Freddie Francis


Director, Director Of Photography
Freddie Francis

About

Also Known As
Frederick Francis
Birth Place
London, England, GB
Born
December 22, 1917
Died
March 17, 2007

Biography

Freddie Francis started his career as an apprentice to a still photographer and at age 17 began in motion pictures as a clapper boy. His first shot at cinematography came with the British Army Kinematographic unit during World War II, but after the war he returned to feature films as a camera operator, working with such seminal figures as Michael Powell and Emeric Pressburger, John Husto...

Family & Companions

Pamela Mann
Wife
Continuity person.

Notes

"Although I love working, I won't work on a film unless I meet with the director and realize that he really wants me to do his movie. I have an arrangement with my agent that if anybody asks me to do a film, first of all, obviously we demand to see the script. Secondly, my agent asks if they are seeing anybody else in connection with this movie. If they say yes, he says, 'Well, Freddie doesn't want to do it.' I'm not saying every director has to have me on his movie, but any director who does has got to want me and nobody else." --Freddie Francis in FILM JOURNAL, September 1996

"I'm not a camerman. I'm the director's collaborator. Another thing, a corny old thing I keep saying, but about which I'm very sincere, is that there are three kinds of photography in movies. There's good photography, bad photography, and there's the right photography. Sometimes, to do the right photography you have to do what is almost, to a dyed-in-the-wool cameraman, bad photography . . . Sometimes you have to tone down your approach to become a collaborator on the movie." --Freddie Francis in FILM JOURNAL, September 1996

Biography

Freddie Francis started his career as an apprentice to a still photographer and at age 17 began in motion pictures as a clapper boy. His first shot at cinematography came with the British Army Kinematographic unit during World War II, but after the war he returned to feature films as a camera operator, working with such seminal figures as Michael Powell and Emeric Pressburger, John Huston and Zoltan Korda. Francis did the second unit photography on John Huston's "Moby Dick" (1956) and shortly thereafter graduated to director of photography on "Hell for Korea" (also 1956). He won applause for his work on Joseph Losey's "Time Without Pity" (1957) and for his gritty photography for "Room at the Top" (1958). His Oscar-winning work on "Sons and Lovers" (1960) was at the same time dark and rich, with delicious grey hues.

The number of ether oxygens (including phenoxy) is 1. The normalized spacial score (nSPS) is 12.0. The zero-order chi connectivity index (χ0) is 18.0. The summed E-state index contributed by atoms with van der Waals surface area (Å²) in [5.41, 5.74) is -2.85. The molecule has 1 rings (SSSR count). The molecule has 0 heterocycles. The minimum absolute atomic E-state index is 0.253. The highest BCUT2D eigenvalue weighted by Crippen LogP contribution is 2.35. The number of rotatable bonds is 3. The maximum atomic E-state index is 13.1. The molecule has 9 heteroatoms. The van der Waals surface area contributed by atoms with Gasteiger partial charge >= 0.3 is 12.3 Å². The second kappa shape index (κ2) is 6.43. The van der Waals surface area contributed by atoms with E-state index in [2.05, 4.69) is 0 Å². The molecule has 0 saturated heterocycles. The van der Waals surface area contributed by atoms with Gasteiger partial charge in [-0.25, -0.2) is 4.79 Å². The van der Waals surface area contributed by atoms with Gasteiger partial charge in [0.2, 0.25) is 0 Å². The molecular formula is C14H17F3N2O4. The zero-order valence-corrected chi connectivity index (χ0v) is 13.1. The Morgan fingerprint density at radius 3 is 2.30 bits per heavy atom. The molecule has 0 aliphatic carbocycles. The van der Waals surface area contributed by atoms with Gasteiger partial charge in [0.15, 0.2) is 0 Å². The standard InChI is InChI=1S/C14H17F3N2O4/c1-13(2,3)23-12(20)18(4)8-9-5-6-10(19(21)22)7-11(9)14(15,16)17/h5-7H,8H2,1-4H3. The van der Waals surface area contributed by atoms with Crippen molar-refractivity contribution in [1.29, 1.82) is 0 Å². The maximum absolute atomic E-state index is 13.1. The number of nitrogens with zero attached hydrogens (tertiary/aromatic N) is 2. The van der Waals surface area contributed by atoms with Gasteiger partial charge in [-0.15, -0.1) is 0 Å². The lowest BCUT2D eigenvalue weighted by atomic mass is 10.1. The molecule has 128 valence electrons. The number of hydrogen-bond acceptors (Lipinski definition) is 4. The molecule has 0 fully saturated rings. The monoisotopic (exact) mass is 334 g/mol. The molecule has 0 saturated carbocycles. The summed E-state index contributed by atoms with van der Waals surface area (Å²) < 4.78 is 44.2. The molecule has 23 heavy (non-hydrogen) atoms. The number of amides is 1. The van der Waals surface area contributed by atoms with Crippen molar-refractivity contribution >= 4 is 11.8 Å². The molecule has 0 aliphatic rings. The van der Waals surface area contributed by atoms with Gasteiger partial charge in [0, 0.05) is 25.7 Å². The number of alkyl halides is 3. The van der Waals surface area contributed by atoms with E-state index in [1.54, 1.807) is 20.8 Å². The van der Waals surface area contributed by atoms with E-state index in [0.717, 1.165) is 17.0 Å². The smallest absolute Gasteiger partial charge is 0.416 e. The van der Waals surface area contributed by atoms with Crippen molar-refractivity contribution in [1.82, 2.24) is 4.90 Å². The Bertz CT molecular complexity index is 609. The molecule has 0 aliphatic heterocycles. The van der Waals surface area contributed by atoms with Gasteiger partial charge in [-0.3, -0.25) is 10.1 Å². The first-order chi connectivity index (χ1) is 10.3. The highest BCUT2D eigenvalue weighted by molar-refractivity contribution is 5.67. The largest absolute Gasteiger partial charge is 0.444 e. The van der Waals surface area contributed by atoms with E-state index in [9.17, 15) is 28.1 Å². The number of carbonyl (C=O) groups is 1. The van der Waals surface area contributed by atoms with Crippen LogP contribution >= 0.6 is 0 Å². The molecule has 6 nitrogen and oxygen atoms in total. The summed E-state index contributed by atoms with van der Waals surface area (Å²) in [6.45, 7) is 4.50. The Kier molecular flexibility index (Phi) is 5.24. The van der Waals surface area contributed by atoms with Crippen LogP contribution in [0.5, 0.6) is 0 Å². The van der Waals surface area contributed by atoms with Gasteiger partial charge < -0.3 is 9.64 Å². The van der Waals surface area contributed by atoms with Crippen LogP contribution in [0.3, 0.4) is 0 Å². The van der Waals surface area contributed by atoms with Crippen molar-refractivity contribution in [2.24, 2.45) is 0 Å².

Francis moved to the director's chair beginning with "Two and Two Make Six" and "Vengeance" (both 1962), but he soon became typecast as a director of horror films. He continued to demonstrate his touch with a vibrant palate of hues making for vivid images, even with the most banal of material. His work included such films as "The Skull" (1965), "The Deadly Bees" (1966), "They Came From Beyond Space" (1967), "Dracula Has Risen From the Grave" (1968), Joan Crawford's last film, "Trog" (1970), and the original "Tales From the Crypt" (1972), which included five stories of mayhem based on an old comic strip. Francis also directed numerous TV episodes, particularly of "The Saint" (syndicated, 1963), and "Star Maidens" (syndicated, 1977), but he all but abandoned directing in the late 70s, frustrated at not being able to secure a more substantive assignment. It was not until "Last Respects" (HBO, 1996), the story of greed and hatred between sisters, that Francis was given a project with some depth of character.

Francis returned triumphantly to work as a director of photography in 1980, capturing with subdued, deeply moving lighting the essence of "The Elephant Man" for director David Lynch. On "The French Lieutenant's Woman" (1981), Francis' cinematography had a fraught romantic feel. By the end of the 80s, he was in full swing as a cinematographer once again, notably with Edward Zwick's Civil War drama "Glory" (1989), for which he earned his second Oscar. Cool, yet colorful, the lighting of the film captured the vigor of war with the romanticism of Robert Gould Shaw's vision of his mission. It was a film that presented a noble heroism, in which the light of the sun guides. Francis caged the darkness for Martin Scorsese's 1991 remake of "Cape Fear," borrowing from the techniques he developed in horror films, including the frightening last sequence in which a boat is enveloped by pitch darkness from which villain Robert De Niro emerges. In 1992, Francis shot "School Ties," painting a contrast between the grimy industrial city of Scranton, Pennsylvania, from the which the Jewish teen quarterback emerges and the sunny, idyllic world of the all-WASP prep school which he enters with a sense of wonder. The film begins with a mood montage that sets Scranton as a gloomy location, its row houses looking almost like the prototype British inner city. Scranton is seen as dark and overcast throughout. The sun pierces the sky gradually as David (Brendan Fraser) sets out for his new school, and becomes almost heavenly when he reaches it. Yet, at the end, when he has survived the anti-Semitic attack of his peers, the school is no longer bathed in sun, but merely a cleaner reality.